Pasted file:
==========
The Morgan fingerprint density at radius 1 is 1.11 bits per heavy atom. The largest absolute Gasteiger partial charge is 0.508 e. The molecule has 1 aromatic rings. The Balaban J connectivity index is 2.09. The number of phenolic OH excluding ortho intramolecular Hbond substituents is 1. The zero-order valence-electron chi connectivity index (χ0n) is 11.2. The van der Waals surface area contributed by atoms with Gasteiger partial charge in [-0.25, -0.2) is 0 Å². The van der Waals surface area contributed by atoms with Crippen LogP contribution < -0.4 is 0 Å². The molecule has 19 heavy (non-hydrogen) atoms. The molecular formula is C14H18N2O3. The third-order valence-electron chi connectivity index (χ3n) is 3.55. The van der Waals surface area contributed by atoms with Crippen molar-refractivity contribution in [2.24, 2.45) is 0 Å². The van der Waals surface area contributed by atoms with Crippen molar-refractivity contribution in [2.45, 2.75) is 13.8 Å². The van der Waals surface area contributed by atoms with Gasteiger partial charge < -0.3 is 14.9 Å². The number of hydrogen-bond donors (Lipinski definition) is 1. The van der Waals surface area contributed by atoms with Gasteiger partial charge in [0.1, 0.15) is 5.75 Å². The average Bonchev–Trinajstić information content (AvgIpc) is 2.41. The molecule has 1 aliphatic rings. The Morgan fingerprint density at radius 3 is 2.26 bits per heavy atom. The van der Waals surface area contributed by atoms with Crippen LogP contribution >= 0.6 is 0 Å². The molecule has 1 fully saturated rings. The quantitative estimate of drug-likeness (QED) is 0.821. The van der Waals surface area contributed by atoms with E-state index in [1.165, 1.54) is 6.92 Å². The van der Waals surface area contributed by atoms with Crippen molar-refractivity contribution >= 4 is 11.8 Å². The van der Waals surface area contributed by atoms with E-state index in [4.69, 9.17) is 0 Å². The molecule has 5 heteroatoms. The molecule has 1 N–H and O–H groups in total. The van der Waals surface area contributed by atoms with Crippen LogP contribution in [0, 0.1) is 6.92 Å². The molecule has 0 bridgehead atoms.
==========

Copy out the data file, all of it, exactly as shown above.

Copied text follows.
The Morgan fingerprint density at radius 1 is 1.11 bits per heavy atom. The largest absolute Gasteiger partial charge is 0.508 e. The molecule has 1 aromatic rings. The Balaban J connectivity index is 2.09. The number of phenolic OH excluding ortho intramolecular Hbond substituents is 1. The zero-order valence-electron chi connectivity index (χ0n) is 11.2. The van der Waals surface area contributed by atoms with Gasteiger partial charge in [-0.25, -0.2) is 0 Å². The van der Waals surface area contributed by atoms with Crippen LogP contribution < -0.4 is 0 Å². The molecule has 19 heavy (non-hydrogen) atoms. The molecular formula is C14H18N2O3. The third-order valence-electron chi connectivity index (χ3n) is 3.55. The van der Waals surface area contributed by atoms with Crippen molar-refractivity contribution in [2.24, 2.45) is 0 Å². The van der Waals surface area contributed by atoms with Crippen molar-refractivity contribution in [2.45, 2.75) is 13.8 Å². The van der Waals surface area contributed by atoms with Gasteiger partial charge < -0.3 is 14.9 Å². The number of hydrogen-bond donors (Lipinski definition) is 1. The van der Waals surface area contributed by atoms with Gasteiger partial charge in [0.1, 0.15) is 5.75 Å². The average Bonchev–Trinajstić information content (AvgIpc) is 2.41. The molecule has 1 aliphatic rings. The Morgan fingerprint density at radius 3 is 2.26 bits per heavy atom. The van der Waals surface area contributed by atoms with Crippen LogP contribution >= 0.6 is 0 Å². The molecule has 1 fully saturated rings. The quantitative estimate of drug-likeness (QED) is 0.821. The van der Waals surface area contributed by atoms with E-state index in [1.165, 1.54) is 6.92 Å². The van der Waals surface area contributed by atoms with Crippen molar-refractivity contribution >= 4 is 11.8 Å². The van der Waals surface area contributed by atoms with E-state index in [4.69, 9.17) is 0 Å². The molecule has 5 heteroatoms. The molecule has 1 N–H and O–H groups in total. The van der Waals surface area contributed by atoms with Crippen LogP contribution in [0, 0.1) is 6.92 Å². The molecule has 0 bridgehead atoms.